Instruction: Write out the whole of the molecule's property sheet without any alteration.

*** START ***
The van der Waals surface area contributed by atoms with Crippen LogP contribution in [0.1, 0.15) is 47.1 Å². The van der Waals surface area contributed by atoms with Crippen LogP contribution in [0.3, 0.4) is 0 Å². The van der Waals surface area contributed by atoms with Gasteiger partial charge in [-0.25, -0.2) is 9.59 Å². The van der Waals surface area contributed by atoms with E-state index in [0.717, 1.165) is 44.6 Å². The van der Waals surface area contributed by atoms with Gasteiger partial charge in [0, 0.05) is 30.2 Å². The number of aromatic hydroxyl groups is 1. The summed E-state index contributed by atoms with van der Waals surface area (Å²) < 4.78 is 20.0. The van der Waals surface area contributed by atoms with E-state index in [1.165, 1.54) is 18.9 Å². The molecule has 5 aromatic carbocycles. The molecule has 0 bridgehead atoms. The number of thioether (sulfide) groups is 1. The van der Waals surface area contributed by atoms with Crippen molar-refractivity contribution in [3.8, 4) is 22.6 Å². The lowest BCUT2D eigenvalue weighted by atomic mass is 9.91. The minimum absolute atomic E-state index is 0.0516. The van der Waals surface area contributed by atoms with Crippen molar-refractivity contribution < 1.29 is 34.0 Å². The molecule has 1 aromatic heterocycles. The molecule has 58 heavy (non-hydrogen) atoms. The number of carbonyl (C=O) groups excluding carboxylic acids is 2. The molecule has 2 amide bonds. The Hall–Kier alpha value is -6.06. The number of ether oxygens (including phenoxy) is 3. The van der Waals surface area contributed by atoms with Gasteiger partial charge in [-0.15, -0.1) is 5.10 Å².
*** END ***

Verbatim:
The van der Waals surface area contributed by atoms with Crippen LogP contribution in [0.1, 0.15) is 47.1 Å². The van der Waals surface area contributed by atoms with Crippen LogP contribution in [0.3, 0.4) is 0 Å². The van der Waals surface area contributed by atoms with Gasteiger partial charge in [-0.25, -0.2) is 9.59 Å². The van der Waals surface area contributed by atoms with E-state index in [0.717, 1.165) is 44.6 Å². The van der Waals surface area contributed by atoms with Gasteiger partial charge in [0, 0.05) is 30.2 Å². The number of aromatic hydroxyl groups is 1. The summed E-state index contributed by atoms with van der Waals surface area (Å²) < 4.78 is 20.0. The van der Waals surface area contributed by atoms with E-state index in [1.165, 1.54) is 18.9 Å². The molecule has 5 aromatic carbocycles. The molecule has 0 bridgehead atoms. The number of thioether (sulfide) groups is 1. The van der Waals surface area contributed by atoms with Crippen molar-refractivity contribution in [3.8, 4) is 22.6 Å². The lowest BCUT2D eigenvalue weighted by atomic mass is 9.91. The minimum absolute atomic E-state index is 0.0516. The van der Waals surface area contributed by atoms with Crippen molar-refractivity contribution < 1.29 is 34.0 Å². The molecule has 1 aromatic heterocycles. The molecule has 58 heavy (non-hydrogen) atoms. The number of carbonyl (C=O) groups excluding carboxylic acids is 2. The molecule has 2 amide bonds. The Hall–Kier alpha value is -6.06. The number of ether oxygens (including phenoxy) is 3. The van der Waals surface area contributed by atoms with Gasteiger partial charge in [-0.15, -0.1) is 5.10 Å².